Common Courtesy

Walk out into the world and you will see that most people still have common courtesy. They will hold the door for you. They will let you out in traffic. They will pick something up for you if you drop it. Pay attention and don’t take any of this for granted. If someone does something to help you, say “Thank you!” If they let you into their lane our out into traffic, smile and wave. If you don’t have the courtesy to do that, in case no one else has the heart to tell you, you’re an asshole.

That said, don’t be afraid to help someone else and be the one to let them out into traffic. Hold the door for them. Offer to assist someone in need. That’s a world we all want to live in.

Respecting Culture in Gift Giving and Celebration

In the modern world when the internet – and all of the world’s knowledge – is literally at our fingertips, there is no reason to be ignorant when it comes to culture. If you are invited to a party for someone who is of a different culture from yours, it is acceptable to follow American tradition – but it’s also good to look into their culture. For example, I was invited, years ago, to the baby shower of a Chinese couple. The Chinese hold baby celebrations after the baby has been born. I wanted our gift to be meaningful, so I took the time to research their culture and incorporate that with our gift. This adds a special touch and shows that you truly care.

Telephone Courtesy

It would appear that the practice of ending a telephone call without saying “goodbye” has become a practice. This is rude and unacceptable. A conversation hasn’t ended until both people have said, “bye” – to hang up prior to this is thoughtless and is certainly bad manners.

When Visiting

When entering someone’s home, you should ask if your shoes should be removed. The bacteria and filth present on shoes is disgusting. It’s not only a health hazard for babies and small children who spend their time on the floor, it is also damaging to carpets and rugs. When visiting a home, be prepared to remove your shoes. If you don’t want to be barefoot, it’s acceptable to bring a pair of socks or slippers to wear.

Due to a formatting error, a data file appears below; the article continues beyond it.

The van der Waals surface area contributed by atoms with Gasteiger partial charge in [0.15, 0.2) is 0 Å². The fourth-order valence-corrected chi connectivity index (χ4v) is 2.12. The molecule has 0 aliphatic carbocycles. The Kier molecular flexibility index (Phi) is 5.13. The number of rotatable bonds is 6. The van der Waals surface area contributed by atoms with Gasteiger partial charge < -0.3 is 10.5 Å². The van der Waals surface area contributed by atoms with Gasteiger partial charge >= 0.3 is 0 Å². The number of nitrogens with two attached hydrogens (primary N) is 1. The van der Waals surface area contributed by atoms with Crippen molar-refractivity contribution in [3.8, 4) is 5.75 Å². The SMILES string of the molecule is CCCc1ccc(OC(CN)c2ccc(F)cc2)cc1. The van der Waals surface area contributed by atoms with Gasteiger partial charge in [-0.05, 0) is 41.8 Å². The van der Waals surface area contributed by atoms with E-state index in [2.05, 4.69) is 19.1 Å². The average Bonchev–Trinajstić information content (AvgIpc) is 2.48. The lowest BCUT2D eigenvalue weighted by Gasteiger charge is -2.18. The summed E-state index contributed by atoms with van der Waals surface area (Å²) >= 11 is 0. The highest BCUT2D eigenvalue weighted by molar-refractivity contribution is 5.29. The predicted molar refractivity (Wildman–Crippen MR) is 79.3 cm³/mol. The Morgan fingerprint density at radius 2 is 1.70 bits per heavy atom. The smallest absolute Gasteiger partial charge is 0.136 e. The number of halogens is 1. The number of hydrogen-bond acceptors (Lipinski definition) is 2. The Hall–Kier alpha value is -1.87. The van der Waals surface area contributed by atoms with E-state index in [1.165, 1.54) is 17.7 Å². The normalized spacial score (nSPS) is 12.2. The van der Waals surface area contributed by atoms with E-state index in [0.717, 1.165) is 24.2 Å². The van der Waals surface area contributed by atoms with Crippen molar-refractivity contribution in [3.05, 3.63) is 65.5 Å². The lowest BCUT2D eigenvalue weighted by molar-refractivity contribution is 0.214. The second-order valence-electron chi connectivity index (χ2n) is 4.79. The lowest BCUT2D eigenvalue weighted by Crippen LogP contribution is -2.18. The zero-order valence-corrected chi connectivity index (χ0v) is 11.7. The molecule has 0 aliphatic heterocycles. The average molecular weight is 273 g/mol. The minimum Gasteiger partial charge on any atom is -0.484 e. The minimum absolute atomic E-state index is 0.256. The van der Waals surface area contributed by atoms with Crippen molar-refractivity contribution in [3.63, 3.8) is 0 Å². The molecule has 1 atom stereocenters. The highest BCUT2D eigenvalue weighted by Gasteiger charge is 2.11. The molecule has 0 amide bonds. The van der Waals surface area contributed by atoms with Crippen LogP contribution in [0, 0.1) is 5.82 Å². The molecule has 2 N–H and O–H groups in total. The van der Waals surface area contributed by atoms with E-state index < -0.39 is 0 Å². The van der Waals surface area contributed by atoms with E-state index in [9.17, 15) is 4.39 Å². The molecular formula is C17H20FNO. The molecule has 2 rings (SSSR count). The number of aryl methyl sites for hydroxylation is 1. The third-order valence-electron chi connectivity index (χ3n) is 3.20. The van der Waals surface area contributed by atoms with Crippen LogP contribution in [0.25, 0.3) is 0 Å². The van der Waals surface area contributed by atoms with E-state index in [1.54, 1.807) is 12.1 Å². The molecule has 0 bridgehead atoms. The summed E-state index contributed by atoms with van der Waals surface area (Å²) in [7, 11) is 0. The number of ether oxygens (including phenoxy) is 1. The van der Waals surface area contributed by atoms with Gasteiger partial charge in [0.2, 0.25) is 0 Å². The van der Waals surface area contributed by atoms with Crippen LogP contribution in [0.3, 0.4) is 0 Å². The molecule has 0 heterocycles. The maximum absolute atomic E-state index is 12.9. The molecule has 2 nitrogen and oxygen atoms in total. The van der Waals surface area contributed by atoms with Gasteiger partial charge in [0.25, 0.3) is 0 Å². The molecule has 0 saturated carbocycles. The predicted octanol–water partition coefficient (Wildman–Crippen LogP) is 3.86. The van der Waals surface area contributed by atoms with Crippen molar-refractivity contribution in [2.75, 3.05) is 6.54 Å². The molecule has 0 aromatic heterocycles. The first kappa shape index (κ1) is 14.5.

When Invited

When you have been invited to a party, it is nice to bring a gift. If the party is for a child’s birthday, a gift should be purchased unless the parents have specifically stated that there should be no gifts. It is acceptable to bring a gift to an engagement party, a birthday party, an anniversary party, a housewarming party, and to dinner parties. There is a plethora of information out there on gift ideas for these occasions. But you should never be forced or required to bring a gift to any celebration. A celebration is just that – a gathering to celebrate something. The gift is truly the presence of the people there. Not the presents that they bring.

The bottom line of etiquette and manners is much like the Golden Rule: Do unto others as you would have them do unto you. Be respectful. Give the people you are with your full attention. Don’t expect exorbitant or excessive gifts from people. Be kind and courteous. Our actions affect the people around us everywhere, every day. Make them good, kind, thoughtful actions – and that sentiment and will spread.